Instead, the world-famous social networking website - which has come under fire in recent years for hosting fake news articles - has announced its plan to demote such content.
Explaining Facebook's stance on the contentious issue, the company's John Hegeman said: "We created Facebook to be a place where different people can have a voice."
Facebook will resist calls to remove fake news that does not break its own in-house rules.
However, the tech giant would rank-down content that is identified as false.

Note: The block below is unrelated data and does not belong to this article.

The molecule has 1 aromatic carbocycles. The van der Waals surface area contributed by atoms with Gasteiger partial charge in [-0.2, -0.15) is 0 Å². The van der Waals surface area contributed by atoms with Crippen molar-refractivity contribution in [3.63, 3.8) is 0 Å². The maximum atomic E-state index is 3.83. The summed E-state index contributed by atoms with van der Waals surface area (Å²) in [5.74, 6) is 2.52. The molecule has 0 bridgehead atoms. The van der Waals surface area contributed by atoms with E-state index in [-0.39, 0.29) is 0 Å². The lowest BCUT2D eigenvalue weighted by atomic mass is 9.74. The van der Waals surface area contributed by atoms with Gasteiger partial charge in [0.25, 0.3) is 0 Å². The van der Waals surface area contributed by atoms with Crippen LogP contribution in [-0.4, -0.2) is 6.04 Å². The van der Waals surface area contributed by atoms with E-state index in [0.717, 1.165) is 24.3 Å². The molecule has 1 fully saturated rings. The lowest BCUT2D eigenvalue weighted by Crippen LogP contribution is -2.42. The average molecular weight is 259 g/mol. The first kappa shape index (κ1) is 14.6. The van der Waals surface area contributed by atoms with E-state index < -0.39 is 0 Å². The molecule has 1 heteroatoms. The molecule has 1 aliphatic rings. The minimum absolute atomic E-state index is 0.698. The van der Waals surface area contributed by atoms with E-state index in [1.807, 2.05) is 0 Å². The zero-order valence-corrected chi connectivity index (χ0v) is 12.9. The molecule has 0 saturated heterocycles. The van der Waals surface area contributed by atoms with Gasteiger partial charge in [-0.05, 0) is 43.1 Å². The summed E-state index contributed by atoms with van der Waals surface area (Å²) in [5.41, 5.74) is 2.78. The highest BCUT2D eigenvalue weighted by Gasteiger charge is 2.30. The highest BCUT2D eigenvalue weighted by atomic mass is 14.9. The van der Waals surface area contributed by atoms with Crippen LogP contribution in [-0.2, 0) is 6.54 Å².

A spokeswoman explained to CNN: "We allow people to post it as a form of expression, but we're not going to show it at the top of News Feed."
Earlier this year, meanwhile, Facebook lifted the lid on the scale of its abuse problem.
The American technology giant decided, for the first time, to release internal data about the abuse issue, with the information proving an insight into other things, such as how often the social network removes something incorrectly.
Facebook's head of product management, Guy Rosen, explained: "There's a lot of little gotchas in how you count things.
"As we get better and as we improve and as we learn about the right way to do this, we will improve the methodology.
"We will be open about where we change and how we're doing it."